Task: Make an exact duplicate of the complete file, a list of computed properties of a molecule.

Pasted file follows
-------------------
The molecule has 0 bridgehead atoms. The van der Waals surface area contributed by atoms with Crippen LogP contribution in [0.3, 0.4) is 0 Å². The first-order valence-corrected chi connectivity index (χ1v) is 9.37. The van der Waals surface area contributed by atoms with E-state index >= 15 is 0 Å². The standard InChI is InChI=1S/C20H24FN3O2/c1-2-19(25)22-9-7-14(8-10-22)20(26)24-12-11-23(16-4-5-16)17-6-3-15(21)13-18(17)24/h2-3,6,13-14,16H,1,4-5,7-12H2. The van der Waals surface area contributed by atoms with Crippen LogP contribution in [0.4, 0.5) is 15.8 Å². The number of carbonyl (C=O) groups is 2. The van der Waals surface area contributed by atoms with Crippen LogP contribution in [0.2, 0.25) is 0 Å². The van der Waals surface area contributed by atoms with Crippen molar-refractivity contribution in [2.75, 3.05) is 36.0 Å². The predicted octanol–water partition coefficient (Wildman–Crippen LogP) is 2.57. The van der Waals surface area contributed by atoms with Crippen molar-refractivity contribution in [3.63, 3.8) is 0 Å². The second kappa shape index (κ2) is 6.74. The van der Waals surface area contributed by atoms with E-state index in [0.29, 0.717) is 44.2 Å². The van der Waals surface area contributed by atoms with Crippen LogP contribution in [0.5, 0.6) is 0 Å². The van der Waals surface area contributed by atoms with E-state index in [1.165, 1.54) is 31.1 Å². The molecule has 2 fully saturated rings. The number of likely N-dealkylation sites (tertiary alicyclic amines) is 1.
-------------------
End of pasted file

The molecule has 0 bridgehead atoms. The van der Waals surface area contributed by atoms with Crippen LogP contribution in [0.3, 0.4) is 0 Å². The first-order valence-corrected chi connectivity index (χ1v) is 9.37. The van der Waals surface area contributed by atoms with E-state index >= 15 is 0 Å². The standard InChI is InChI=1S/C20H24FN3O2/c1-2-19(25)22-9-7-14(8-10-22)20(26)24-12-11-23(16-4-5-16)17-6-3-15(21)13-18(17)24/h2-3,6,13-14,16H,1,4-5,7-12H2. The van der Waals surface area contributed by atoms with Crippen LogP contribution in [0.4, 0.5) is 15.8 Å². The number of carbonyl (C=O) groups is 2. The van der Waals surface area contributed by atoms with Crippen LogP contribution in [0.2, 0.25) is 0 Å². The van der Waals surface area contributed by atoms with Crippen molar-refractivity contribution in [2.75, 3.05) is 36.0 Å². The predicted octanol–water partition coefficient (Wildman–Crippen LogP) is 2.57. The van der Waals surface area contributed by atoms with Crippen molar-refractivity contribution in [3.63, 3.8) is 0 Å². The second kappa shape index (κ2) is 6.74. The van der Waals surface area contributed by atoms with E-state index in [0.29, 0.717) is 44.2 Å². The van der Waals surface area contributed by atoms with Crippen LogP contribution in [0.5, 0.6) is 0 Å². The van der Waals surface area contributed by atoms with E-state index in [1.165, 1.54) is 31.1 Å². The molecule has 2 fully saturated rings. The number of likely N-dealkylation sites (tertiary alicyclic amines) is 1.